Oct. 6 (Bloomberg) -- The government of Baden-Wuerttemberg violated the state constitution when it authorized 4.7 billion euros in guarantees as part of the purchase of a 45 percent stake in EnBW Energie Baden-Wuerttemberg AG, a court ruled.
The Baden-Wuerttemberg constitutional court ruled the government shouldn’t have authorized the guarantees without asking the state legislature for approval beforehand. The case was brought by the Green party and the Social Democrats, the court said in an e-mailed statement today. Both parties formed the opposition when they filed the suit and are now the ruling coalition in the German state.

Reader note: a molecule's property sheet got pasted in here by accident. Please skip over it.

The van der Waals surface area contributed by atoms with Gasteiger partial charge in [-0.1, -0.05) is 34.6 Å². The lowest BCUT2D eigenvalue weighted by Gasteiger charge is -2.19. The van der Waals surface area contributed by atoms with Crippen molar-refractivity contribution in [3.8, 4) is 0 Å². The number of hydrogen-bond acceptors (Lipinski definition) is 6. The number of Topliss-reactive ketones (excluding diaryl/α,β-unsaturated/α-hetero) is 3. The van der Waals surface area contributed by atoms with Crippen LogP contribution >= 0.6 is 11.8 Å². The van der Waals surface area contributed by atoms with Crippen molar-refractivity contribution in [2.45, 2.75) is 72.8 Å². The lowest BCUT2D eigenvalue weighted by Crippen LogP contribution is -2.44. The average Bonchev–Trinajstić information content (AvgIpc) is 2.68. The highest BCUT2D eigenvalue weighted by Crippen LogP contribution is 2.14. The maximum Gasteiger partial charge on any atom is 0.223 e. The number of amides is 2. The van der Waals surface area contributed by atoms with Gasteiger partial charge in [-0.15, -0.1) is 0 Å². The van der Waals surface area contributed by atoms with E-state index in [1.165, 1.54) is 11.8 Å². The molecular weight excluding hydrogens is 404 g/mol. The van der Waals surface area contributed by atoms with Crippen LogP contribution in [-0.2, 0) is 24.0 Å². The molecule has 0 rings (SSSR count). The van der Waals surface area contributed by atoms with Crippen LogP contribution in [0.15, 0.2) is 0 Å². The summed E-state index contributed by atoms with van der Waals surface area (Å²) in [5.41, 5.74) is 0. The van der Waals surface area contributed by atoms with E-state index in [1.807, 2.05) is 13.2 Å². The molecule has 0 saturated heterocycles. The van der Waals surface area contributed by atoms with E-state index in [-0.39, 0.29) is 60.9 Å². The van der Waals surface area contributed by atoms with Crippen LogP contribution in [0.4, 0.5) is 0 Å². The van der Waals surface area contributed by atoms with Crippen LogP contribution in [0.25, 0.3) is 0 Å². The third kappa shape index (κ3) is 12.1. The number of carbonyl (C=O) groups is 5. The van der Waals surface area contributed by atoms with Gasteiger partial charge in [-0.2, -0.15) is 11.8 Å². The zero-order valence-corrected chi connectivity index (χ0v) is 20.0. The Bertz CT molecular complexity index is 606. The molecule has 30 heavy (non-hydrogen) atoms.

“Using an emergency authorization in cases where there is enough time to ask parliament isn’t backed by the state constitution,” the court said today. “Volatility in the capital markets doesn’t justify waiving parliament’s vote which has the primary say on budgetary issues.”
Electricite de France SA, Europe’s biggest power generator, sold the stake in the utility on Dec. 6. The state of Baden- Wurttemberg offered 41.50 euros a share, representing a 19 percent premium on the share price at the time. Former state prime minister Stefan Mappus justified the emergency approval with regulatory constraints and the need to keep the deal secret, the court said.
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